Popeil Pasta Products, Inc., Plaintiff-appellee, v. Creative Technologies Corporation, Defendant-appellant, 56 F.3d 84 (Fed. Cir. 1995)Annotate this Case
May 26, 1995
Before NEWMAN, MICHEL and LOURIE, Circuit Judges.
MICHEL, Circuit Judge.
Creative Technologies Corporation (CTC) appeals the April 25, 1994 and the September 2, 1994 decisions of United States District Court for the Central District of California, Docket No. CV 93-4351-WMB, granting summary judgment for Popeil Pasta Products (Popeil) that Popeil's pasta maker cannot infringe CTC's U.S. Patent No. 4,391,575 (the '575 patent) as properly construed either literally or under the doctrine of equivalents, and dismissing CTC's counterclaim for copyright infringement because substantial objective similarity of the infomercials cannot be shown. Because the district court correctly interpreted the claims of the '575 patent to foreclose literal infringement and correctly concluded that the asserted equivalent was precluded because the patentee had surrendered the technology of the accused pasta maker, we affirm.
Popeil's pasta maker, the accused device, extrudes dough by first mixing it, moving it forward, then raising random amounts of dough by a loading paddle above the extruding chamber, whereupon the dough falls by gravity through the entrance opening into the extruding chamber to be moved forwardly to the die. Excess dough falls back into the mix below the chamber and is eventually loaded up again.
The invention of the '575 patent rotates the dough in the mixing shaft in a direction which mixes and moves the dough rearwardly. When the mixing is complete, the shaft rotation is reversed so that the dough is propelled forward toward the cross wall. The forwardly moving dough is conveyed to the extruding chamber by a "stuffer means" whose function is described in the patent specification as "reliably and uniformly pack [ing] the mixed dough" "to facilitate uniform entry of the packed dough into the extruding chamber without undesirable air pockets or lumpy accumulations of dough."
The dispute concerns the only independent claim in the '575 patent, claim 1. Specifically, the district court focused its infringement analysis on claim 1(e) of the '575 patent. Element (e) of claim 1 reads:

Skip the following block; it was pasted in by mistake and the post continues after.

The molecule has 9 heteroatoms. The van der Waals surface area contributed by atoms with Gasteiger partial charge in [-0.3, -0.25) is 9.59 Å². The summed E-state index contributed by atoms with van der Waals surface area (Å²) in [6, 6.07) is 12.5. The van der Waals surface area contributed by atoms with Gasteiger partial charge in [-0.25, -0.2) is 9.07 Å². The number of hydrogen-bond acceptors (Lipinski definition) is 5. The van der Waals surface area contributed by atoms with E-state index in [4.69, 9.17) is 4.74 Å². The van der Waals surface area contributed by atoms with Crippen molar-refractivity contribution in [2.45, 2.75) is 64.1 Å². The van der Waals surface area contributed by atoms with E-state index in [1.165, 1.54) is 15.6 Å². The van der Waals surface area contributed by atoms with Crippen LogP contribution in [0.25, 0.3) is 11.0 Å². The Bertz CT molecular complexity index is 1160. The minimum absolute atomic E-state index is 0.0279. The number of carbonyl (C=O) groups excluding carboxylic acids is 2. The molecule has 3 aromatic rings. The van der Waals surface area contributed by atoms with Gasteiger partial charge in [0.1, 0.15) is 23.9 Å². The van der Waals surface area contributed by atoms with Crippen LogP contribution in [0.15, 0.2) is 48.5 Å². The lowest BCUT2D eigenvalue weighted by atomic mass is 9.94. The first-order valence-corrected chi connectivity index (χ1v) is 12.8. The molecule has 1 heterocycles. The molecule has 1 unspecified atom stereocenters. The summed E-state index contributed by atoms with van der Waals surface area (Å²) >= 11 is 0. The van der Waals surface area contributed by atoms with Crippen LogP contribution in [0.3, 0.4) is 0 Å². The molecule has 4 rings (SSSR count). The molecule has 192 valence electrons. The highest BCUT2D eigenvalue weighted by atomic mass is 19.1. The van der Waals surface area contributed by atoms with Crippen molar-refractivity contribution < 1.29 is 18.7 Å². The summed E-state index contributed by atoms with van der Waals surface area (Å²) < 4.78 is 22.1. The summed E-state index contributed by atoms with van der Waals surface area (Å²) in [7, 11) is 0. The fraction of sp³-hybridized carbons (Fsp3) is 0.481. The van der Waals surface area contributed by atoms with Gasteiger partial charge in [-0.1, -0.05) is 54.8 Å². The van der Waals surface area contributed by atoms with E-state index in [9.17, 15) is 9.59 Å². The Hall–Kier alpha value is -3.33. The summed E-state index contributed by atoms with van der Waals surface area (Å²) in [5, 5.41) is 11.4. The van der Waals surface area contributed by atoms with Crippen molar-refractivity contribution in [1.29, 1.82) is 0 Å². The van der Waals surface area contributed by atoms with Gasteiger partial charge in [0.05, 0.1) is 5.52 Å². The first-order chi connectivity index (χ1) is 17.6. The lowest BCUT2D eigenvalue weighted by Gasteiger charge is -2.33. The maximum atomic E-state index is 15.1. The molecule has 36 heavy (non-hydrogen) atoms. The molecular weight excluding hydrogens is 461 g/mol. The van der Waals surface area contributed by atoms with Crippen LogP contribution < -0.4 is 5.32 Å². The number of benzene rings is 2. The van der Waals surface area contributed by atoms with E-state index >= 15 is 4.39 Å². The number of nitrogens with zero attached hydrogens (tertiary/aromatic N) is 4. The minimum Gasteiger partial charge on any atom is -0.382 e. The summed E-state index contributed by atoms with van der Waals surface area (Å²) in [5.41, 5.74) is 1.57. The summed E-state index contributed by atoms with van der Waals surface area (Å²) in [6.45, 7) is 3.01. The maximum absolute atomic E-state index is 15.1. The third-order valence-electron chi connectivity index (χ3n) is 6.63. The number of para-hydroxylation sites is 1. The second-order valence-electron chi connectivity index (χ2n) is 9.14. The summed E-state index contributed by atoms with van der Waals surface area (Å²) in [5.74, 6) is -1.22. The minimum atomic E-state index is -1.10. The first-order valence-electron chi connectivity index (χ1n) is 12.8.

e) stuffer means mounted on the mixer shaft for joint rotation therewith, and operative for raising the mixed ingredients above said axis of rotation, and for feeding the raised ingredients in metered manner into the raised entry zone for subsequent passage to the extruding chamber.
When CTC filed the application for the '575 patent it submitted 111 United States and foreign translated patents in its prior art statement. CTC, however, discussed only one -- Italian Patent No. 451,958 (the Daino patent) -- which disclosed the drive means as originally claimed but not an electrical reversible motor. To avoid rejection based on Daino, CTC amended claim 1 to include the limitation that the motor was electric and reversible. The patent examiner rejected claim 1 on the basis that the claimed machine was an obvious combination of the disclosures of Daino and U.S. Patent No. 3,750,569 (the Hartley patent) because (a) Daino disclosed all of the elements of claim 1 with the exception of the reversible motor, (b) Hartley showed a reversible motor in a comparable food-mixing machine, and therefore (c) the combination was obvious under section 103.
CTC replaced the language of claim 1 with the current language, stressing in its comments that the mixer had a "stuffing means" for feeding the ingredients into the extruding chamber that was not disclosed in Daino, or any of the other nine patents cited by the examiner, and that this feeding arrangement of small "predetermined amounts" was patentably novel over all prior art. CTC stated that
[t]he stuffer means 162 raises the mixed ingredients above the horizontal axis of rotation, and feeds the raised ingredients in a metered manner into the raised entry zone for subsequent passage to the extruding chamber.... Essentially, this novel feeding arrangement assures a uniform feeding of the mixed ingredients by feeding small predetermined amounts of the entire mixture towards the extruder (JA 103-104) (emphasis added).
The examiner allowed the new claim 1, containing the stuffing means, and issued the patent.